Female polar bears care for their young by feeding and protecting them from the time they are born until they are weaned at about 1 1/2 to 2 1/2 years of age. Males abandon females after mating and do not help to care for the cubs.
March through May is the polar bear breeding season. Males pick up the scent of females and track them across the ice. Often, several males battle for a female. The winner stays with the female for about a week. For the next four months, the female polar bear eats enough food to prepare for a long fast, often gaining more than 400 pounds and doubling her body weight. In the fall, she creates a den by burrowing into the snow or permafrost. Sometime between November and February, she gives birth, usually to two lightly furred blind cubs weighing 1 to 2 pounds each. She nurses them until early spring, when she breaks open the entrance, and they leave the den. After the cubs take a few weeks to learn to move about, the mother and cubs return to the ice floes so that she can hunt.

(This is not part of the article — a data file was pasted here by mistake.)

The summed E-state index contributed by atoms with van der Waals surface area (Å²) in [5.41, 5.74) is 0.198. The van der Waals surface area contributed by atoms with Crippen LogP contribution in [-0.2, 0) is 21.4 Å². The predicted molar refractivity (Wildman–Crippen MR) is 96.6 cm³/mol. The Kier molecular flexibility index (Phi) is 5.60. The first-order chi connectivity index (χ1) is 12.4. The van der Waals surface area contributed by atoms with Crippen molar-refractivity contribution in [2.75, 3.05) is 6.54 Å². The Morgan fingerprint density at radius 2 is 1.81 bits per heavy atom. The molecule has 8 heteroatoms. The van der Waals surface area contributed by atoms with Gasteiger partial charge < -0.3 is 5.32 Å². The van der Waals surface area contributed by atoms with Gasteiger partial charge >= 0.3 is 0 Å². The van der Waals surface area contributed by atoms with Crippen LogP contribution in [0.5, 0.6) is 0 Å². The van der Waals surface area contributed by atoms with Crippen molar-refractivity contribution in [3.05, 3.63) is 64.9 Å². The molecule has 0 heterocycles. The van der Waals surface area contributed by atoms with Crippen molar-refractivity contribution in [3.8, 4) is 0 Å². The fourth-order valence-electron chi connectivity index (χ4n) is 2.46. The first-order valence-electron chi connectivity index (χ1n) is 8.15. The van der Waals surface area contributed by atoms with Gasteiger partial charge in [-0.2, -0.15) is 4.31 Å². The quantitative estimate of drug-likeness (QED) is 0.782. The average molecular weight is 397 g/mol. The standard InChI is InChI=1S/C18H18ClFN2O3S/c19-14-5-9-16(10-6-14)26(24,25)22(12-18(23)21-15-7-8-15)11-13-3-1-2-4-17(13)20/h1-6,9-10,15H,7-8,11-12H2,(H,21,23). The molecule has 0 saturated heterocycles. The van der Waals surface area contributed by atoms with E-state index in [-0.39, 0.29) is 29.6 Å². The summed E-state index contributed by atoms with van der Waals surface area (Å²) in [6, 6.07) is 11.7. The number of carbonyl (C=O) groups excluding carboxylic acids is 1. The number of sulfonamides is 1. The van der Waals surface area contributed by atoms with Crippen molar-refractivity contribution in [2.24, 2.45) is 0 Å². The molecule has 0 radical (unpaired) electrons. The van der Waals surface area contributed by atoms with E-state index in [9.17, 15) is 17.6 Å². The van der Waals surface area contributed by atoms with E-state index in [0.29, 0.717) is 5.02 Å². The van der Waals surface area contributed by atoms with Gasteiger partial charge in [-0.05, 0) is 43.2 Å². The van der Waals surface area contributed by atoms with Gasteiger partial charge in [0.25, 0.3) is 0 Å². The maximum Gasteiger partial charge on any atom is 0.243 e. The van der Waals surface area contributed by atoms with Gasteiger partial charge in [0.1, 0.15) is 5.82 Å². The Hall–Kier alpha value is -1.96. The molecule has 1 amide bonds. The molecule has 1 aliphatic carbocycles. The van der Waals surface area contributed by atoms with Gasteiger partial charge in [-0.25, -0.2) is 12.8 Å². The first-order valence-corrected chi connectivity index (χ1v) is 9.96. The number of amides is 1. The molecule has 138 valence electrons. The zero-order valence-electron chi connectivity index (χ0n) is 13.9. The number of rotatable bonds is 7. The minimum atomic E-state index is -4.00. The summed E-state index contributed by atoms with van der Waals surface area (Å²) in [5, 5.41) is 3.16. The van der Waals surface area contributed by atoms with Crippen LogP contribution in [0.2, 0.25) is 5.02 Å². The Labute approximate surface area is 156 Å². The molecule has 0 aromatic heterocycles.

The female polar bear hunts for seals for herself, but though her cubs learn to hunt from her example, they continue to nurse for their nourishment. The female is not only affectionate but also protective. Dangers include wolves and polar bear males, who sometimes attack and eat the cubs. The mother abandons or drives away the cubs when they are weaned and she is ready to mate again.